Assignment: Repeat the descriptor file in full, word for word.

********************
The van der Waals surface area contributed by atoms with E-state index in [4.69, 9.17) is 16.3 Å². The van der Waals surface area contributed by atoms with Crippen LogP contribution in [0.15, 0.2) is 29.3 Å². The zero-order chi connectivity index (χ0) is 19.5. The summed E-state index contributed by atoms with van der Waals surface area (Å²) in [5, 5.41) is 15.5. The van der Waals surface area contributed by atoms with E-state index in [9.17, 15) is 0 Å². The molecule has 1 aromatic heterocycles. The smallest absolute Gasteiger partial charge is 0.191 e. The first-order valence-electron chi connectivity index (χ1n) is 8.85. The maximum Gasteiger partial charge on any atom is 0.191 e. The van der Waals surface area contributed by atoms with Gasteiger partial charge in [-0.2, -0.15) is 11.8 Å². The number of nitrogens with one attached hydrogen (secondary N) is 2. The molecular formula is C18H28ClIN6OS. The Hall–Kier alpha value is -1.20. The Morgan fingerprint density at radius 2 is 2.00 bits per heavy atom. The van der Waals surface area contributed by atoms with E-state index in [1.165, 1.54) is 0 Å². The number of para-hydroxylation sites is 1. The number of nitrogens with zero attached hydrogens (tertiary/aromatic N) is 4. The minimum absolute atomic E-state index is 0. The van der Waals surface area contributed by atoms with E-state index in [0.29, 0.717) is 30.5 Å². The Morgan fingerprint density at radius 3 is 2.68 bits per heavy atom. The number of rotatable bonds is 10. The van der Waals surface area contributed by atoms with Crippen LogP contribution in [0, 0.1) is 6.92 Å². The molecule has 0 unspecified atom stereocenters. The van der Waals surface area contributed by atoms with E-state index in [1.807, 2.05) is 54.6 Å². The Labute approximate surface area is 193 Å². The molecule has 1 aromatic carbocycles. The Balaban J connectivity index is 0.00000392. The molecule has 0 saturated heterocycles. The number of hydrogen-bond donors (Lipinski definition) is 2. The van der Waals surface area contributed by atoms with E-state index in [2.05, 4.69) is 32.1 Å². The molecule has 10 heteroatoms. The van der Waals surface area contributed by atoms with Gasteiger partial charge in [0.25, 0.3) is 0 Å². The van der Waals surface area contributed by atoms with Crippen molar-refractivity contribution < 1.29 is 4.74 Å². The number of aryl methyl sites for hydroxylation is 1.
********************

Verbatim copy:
The van der Waals surface area contributed by atoms with E-state index in [4.69, 9.17) is 16.3 Å². The van der Waals surface area contributed by atoms with Crippen LogP contribution in [0.15, 0.2) is 29.3 Å². The zero-order chi connectivity index (χ0) is 19.5. The summed E-state index contributed by atoms with van der Waals surface area (Å²) in [5, 5.41) is 15.5. The van der Waals surface area contributed by atoms with E-state index in [9.17, 15) is 0 Å². The molecule has 1 aromatic heterocycles. The smallest absolute Gasteiger partial charge is 0.191 e. The first-order valence-electron chi connectivity index (χ1n) is 8.85. The maximum Gasteiger partial charge on any atom is 0.191 e. The van der Waals surface area contributed by atoms with Gasteiger partial charge in [-0.2, -0.15) is 11.8 Å². The number of nitrogens with one attached hydrogen (secondary N) is 2. The molecular formula is C18H28ClIN6OS. The Hall–Kier alpha value is -1.20. The Morgan fingerprint density at radius 2 is 2.00 bits per heavy atom. The van der Waals surface area contributed by atoms with E-state index in [1.165, 1.54) is 0 Å². The number of para-hydroxylation sites is 1. The number of nitrogens with zero attached hydrogens (tertiary/aromatic N) is 4. The minimum absolute atomic E-state index is 0. The van der Waals surface area contributed by atoms with E-state index in [0.29, 0.717) is 30.5 Å². The Morgan fingerprint density at radius 3 is 2.68 bits per heavy atom. The number of rotatable bonds is 10. The van der Waals surface area contributed by atoms with Crippen LogP contribution in [0, 0.1) is 6.92 Å². The molecule has 0 unspecified atom stereocenters. The van der Waals surface area contributed by atoms with E-state index in [1.807, 2.05) is 54.6 Å². The Labute approximate surface area is 193 Å². The molecule has 1 aromatic carbocycles. The Balaban J connectivity index is 0.00000392. The molecule has 0 saturated heterocycles. The number of hydrogen-bond donors (Lipinski definition) is 2. The van der Waals surface area contributed by atoms with E-state index in [2.05, 4.69) is 32.1 Å². The molecule has 10 heteroatoms. The van der Waals surface area contributed by atoms with Gasteiger partial charge in [0.25, 0.3) is 0 Å². The van der Waals surface area contributed by atoms with Crippen molar-refractivity contribution < 1.29 is 4.74 Å². The number of aryl methyl sites for hydroxylation is 1.